### Hannah’s sweets

Just a couple of weeks ago, students in the UK vented their frustration via social media about a problem on the Edexcel GCSE (General Certificates of Secondary Education) mathematics exam. It is a probability question: Hannah has a bag containing *n* candies, six of which are orange and the rest of which are yellow. She takes two candies out of the bag and eats them. The probability that she ate two orange candies is 1/3. Given this, show that *n² - n - 90 = 0*. The students’ complaint? It’s too difficult.

I’ve taught math long enough to recognize the pitfalls of setting this problem. The students actually have the knowledge to do it, if they know basic probability, but it is unlike problems they would have practiced. A typical question would indicate the total number of candies in the bag and ask students to compute the probability of a certain outcome. This question gives the probability and asks for a condition on the number of candies. It’s just algebra. You may read the solution (and some humorous memes about the question) here.

### A nation at risk?

Mathematicians dread cocktail parties because we inevitably have to endure the response we receive when asked what we do: “Oh, I hated (or am terrible at) math.” No other subject in school receives such scorn, nor would we find it acceptable for an adult to admit they are terrible at reading or writing. So when these “unsolvable” problems pop up, they simply reinforce our culture’s math anxiety.

And that’s a real shame, because everyone likes math when they’re young. We all like to count. We like playing with blocks and shapes. We all use math daily whether we realize it or not – reading maps, planning routes, calculating tips. I once had a flooring installer tell me he was bad at math *while I watched him lay tile*. It’s a myth that all these people can’t do math. When people say they are “bad at math,” they usually mean that they had trouble with algebra, although if you corner them and ask the right questions you can usually make them realize that they use algebra all the time without noticing it. This leads to valid criticisms of how we teach math, but it doesn’t mean we’re a nation of math idiots.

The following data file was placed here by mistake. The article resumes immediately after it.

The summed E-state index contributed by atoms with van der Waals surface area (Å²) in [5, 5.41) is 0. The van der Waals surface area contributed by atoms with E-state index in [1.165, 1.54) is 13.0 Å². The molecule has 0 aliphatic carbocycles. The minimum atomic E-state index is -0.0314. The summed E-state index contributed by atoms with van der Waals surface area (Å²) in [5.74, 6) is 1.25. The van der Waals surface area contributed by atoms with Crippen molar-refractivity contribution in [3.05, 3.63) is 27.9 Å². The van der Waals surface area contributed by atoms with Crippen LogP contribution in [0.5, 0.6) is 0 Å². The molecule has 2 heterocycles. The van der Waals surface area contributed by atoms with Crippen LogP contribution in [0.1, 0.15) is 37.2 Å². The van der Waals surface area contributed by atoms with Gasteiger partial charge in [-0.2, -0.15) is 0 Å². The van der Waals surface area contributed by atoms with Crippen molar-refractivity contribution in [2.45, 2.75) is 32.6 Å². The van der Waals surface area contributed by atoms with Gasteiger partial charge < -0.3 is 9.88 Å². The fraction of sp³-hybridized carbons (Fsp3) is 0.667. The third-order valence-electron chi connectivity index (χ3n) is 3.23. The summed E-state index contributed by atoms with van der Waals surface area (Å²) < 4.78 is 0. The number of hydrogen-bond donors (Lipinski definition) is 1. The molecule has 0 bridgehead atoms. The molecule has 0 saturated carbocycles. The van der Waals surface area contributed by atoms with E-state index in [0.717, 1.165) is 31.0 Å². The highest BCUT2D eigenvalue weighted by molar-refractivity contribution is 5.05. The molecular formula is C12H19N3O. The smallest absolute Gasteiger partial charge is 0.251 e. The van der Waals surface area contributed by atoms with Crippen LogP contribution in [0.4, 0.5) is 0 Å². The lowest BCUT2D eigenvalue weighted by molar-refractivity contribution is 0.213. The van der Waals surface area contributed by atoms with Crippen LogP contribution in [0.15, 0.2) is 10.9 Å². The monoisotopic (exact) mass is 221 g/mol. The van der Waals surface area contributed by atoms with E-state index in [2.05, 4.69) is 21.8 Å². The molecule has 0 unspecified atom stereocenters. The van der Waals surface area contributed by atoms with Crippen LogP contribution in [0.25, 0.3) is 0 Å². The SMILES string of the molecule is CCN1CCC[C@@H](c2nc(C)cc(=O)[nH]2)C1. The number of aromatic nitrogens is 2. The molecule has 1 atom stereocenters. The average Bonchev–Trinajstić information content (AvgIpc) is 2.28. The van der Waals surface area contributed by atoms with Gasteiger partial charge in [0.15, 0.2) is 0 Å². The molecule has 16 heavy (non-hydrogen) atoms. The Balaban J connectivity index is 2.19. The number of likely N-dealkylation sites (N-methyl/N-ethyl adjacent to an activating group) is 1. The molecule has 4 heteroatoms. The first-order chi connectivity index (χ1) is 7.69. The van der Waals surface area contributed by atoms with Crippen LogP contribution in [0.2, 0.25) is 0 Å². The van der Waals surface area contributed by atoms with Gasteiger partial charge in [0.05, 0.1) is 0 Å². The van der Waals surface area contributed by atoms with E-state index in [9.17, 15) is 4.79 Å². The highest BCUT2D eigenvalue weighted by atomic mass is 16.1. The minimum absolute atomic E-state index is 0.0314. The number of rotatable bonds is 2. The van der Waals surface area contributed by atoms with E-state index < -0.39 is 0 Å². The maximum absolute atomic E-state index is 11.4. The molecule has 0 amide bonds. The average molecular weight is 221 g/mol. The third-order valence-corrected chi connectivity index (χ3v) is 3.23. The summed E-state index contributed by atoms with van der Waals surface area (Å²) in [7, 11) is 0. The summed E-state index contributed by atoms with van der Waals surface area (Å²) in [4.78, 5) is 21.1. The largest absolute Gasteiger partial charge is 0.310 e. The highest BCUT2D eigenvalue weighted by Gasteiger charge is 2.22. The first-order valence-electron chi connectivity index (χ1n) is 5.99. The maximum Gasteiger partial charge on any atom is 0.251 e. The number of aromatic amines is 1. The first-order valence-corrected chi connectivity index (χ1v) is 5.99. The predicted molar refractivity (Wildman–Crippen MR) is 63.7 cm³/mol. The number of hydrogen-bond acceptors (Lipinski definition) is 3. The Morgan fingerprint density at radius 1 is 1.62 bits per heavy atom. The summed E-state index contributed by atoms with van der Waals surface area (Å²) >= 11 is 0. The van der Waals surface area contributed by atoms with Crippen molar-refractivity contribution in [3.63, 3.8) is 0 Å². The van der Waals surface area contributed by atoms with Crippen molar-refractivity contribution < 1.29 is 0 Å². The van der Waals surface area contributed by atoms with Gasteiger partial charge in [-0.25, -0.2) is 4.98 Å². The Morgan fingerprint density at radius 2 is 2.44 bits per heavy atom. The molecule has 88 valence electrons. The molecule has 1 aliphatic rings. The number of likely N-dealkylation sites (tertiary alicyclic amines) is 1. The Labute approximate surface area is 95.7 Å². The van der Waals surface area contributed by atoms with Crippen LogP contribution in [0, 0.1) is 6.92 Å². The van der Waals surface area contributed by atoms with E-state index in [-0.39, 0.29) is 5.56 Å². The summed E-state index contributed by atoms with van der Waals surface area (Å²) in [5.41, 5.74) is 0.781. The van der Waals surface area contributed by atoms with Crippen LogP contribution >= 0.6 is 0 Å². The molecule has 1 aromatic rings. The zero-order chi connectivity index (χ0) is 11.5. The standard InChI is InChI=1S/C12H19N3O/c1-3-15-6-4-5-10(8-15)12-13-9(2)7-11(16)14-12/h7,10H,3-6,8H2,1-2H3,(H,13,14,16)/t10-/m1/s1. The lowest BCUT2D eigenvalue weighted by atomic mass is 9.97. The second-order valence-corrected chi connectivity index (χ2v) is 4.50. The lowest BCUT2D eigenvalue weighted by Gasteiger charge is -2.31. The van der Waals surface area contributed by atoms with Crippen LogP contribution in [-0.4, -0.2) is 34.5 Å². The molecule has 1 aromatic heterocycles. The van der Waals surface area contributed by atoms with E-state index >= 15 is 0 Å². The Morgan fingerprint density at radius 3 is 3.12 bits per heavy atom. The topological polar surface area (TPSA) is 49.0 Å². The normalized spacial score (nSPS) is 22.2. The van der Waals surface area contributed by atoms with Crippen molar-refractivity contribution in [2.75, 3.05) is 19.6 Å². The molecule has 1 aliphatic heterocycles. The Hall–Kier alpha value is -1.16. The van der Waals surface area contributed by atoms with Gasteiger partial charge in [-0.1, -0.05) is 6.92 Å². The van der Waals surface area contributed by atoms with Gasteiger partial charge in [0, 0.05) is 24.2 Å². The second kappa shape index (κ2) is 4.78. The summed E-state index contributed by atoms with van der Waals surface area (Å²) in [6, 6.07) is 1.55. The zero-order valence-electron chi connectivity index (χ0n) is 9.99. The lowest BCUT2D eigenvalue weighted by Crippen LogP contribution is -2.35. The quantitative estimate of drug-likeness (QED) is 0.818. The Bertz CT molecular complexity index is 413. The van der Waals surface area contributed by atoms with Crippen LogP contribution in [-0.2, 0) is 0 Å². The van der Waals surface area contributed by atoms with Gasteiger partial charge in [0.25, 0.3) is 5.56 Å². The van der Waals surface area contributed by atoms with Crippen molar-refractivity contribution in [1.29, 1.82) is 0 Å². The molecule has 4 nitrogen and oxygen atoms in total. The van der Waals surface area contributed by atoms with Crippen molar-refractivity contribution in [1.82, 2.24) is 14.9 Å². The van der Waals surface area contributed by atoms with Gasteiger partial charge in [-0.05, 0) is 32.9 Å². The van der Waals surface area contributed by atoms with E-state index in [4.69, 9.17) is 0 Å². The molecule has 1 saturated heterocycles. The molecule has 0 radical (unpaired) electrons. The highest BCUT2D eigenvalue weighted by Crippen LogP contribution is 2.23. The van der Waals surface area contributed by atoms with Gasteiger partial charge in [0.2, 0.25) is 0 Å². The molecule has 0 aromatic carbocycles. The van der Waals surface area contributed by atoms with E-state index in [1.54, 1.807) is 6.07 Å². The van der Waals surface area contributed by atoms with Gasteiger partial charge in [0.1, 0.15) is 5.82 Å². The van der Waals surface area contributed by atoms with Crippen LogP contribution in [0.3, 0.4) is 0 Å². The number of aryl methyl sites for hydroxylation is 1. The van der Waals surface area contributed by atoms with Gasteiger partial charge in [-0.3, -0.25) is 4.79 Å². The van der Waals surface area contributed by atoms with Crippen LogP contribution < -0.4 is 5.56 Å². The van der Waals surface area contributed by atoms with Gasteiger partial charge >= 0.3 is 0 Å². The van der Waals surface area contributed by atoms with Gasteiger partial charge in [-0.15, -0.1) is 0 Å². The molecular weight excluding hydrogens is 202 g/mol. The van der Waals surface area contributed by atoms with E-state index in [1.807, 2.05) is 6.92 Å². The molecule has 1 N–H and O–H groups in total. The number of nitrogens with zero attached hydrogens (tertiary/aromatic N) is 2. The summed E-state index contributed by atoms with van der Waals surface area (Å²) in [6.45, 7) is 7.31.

So, the next time one of these outrageous problems comes along, instead of giving in to anxiety, why not think about it for a few minutes and try to find a solution? You might be surprised how satisfying it can be.

*Kevin Knudson** is Professor of Mathematics at **University of Florida**. This article was originally published on **The Conversation**. Read the **original article**.*

## DISCUSSION

That sweets question reminds me of a problem I solved in 8th grade. I formulated this problem entirely for myself (yes, I was a big math nerd):

I was eating SweeTarts from a big Halloween candy bag, in which all the candies were divided into opaque packages of 3 candies. There were six colors—pink, blue, purple, green, yellow, orange—and my favorites were pink, blue, and purple. Assuming completely random distribution of colored candies in the packages (e.g., you could definitely get multiples of one color in the packages), what are the chances of any given package having one of each of my favorites (i.e., exactly 1 pink, 1 blue, 1 purple)?